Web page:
Where To Go
The country’s 10th-largest downtown is pedestrian-friendly with iconic sights like the Brown Palace Hotel and the modern Big Blue Bear sculpture. Major sights in adjacent neighborhoods, such as the Black American West Museum in Five Points, are also just steps away.
The bulk of the city’s hotels are located in the heart of downtown, and many visitors find that this is the perfect spot to stay since it is so close to many of the city’s historic and cultural sights, upscale restaurants, and lively bars in adjacent neighborhoods.
Golden Triangle and Lincoln Park
With the Denver Art Museum as an anchor, the Golden Triangle has in recent years become a cultural destination; with several new high-rise condominiums it’s also an up-and-coming residential urban neighborhood. Beyond the Golden Triangle, hip galleries, diverse restaurants, eclectic shops, and dynamic dance clubs and bars have brought vibrancy to the La Alma and Lincoln Park neighborhoods and the South Broadway corridor. The main attractions in the Lincoln Park neighborhood are along Santa Fe Drive.
LoDo and Platte River Valley
LoDo (short for Lower Downtown) is known for many rescued historic buildings, most notably Union Station and Larimer Square, as well as a concentration of excellent bars and nightclubs. Now that the old LoDo warehouses have been turned into lofts and green space has been added near the South Platte River, the entire Platte River Valley has exploded as a new urban neighborhood and destination. Major sights such as the Museum of Contemporary Art|Denver, Centennial Gardens, and Commons Park are all found in the Platte River Valley area.
Capitol Hill and City Park
Filled with historic homes and mansions alongside apartment buildings, Capitol Hill is densely packed and always lively. The neighborhood is known for being gay and lesbian friendly and is home to some of the city’s best music venues along Colfax Avenue such as the Bluebird Theater and Ogden Theatre.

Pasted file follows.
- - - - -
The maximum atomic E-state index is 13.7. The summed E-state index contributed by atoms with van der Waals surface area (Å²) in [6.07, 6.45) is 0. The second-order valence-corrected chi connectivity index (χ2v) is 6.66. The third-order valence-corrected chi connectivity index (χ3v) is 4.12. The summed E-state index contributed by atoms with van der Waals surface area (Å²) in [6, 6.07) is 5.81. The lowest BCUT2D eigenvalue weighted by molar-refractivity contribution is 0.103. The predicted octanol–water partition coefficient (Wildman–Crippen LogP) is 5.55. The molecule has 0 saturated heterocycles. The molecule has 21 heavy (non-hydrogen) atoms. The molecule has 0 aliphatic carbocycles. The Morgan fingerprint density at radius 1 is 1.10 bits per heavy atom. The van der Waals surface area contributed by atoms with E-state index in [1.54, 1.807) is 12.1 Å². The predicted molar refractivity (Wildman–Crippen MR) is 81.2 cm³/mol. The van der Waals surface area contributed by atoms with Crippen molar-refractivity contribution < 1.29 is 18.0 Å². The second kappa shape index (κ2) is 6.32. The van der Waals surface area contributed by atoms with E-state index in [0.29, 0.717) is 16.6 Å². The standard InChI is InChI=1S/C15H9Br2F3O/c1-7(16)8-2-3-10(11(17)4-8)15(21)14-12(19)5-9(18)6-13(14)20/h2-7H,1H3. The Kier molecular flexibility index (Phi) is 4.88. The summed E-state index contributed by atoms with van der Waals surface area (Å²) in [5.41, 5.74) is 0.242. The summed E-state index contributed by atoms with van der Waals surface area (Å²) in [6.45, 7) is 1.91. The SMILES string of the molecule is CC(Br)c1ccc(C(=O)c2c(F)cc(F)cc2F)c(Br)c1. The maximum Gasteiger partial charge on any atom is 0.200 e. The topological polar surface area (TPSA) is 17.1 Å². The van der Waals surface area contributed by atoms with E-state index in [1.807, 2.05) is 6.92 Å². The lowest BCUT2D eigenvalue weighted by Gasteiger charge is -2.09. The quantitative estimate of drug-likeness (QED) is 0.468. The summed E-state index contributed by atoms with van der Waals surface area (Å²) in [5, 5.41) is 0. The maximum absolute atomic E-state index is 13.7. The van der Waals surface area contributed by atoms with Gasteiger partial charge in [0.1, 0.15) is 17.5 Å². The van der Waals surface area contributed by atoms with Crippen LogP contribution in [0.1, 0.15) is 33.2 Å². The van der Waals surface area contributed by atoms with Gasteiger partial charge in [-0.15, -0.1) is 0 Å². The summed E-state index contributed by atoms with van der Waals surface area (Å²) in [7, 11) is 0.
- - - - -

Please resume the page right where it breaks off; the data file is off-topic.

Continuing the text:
Denver’s largest neighborhood has a unique blend of Latino culture and rejuvenated shopping and dining districts, such as Highlands Square and Tennyson Street. Historic homes are shoulder to shoulder with new modern condominium developments, particularly in Eastern Highlands, which is linked to downtown by a new pedestrian bridge that spans I-25 from Platte Street. Though there are not any major sights found in Highlands, it’s a fun place to get a sense of local Denver culture.
The park itself is the big draw in this neighborhood, where charming bungalows on tree-lined streets surround large Washington Park. Locally referred to as “Wash Park,” this family-friendly spot is popular for jogging, playing tennis, soccer, or a walk around the blooming flowerbeds. A few blocks away is the quaint shopping and dining block of South Gaylord Street, where locals stroll with their dogs. South Washington Park includes South Pearl Street, which draws people from beyond the neighborhood to its popular boutiques and restaurants and is now accessible by light rail train.
The Cherry Creek Bike Path meanders alongside the mellow waters below street level and ends near Cherry Creek’s up-and-coming shopping district, which has added hotels and restaurants in the last couple of years to become more of a destination for travelers.
The Greater Denver area extends at least 15 miles in any direction from downtown, with an abundance of distinct towns, including Golden and Arvada, which have a captivating history and some interesting attractions such as the Clear Creek Whitewater Park and the Bradford Washburn American Mountaineering Museum.
© Mindy Sink from Moon Denver, 1st Edition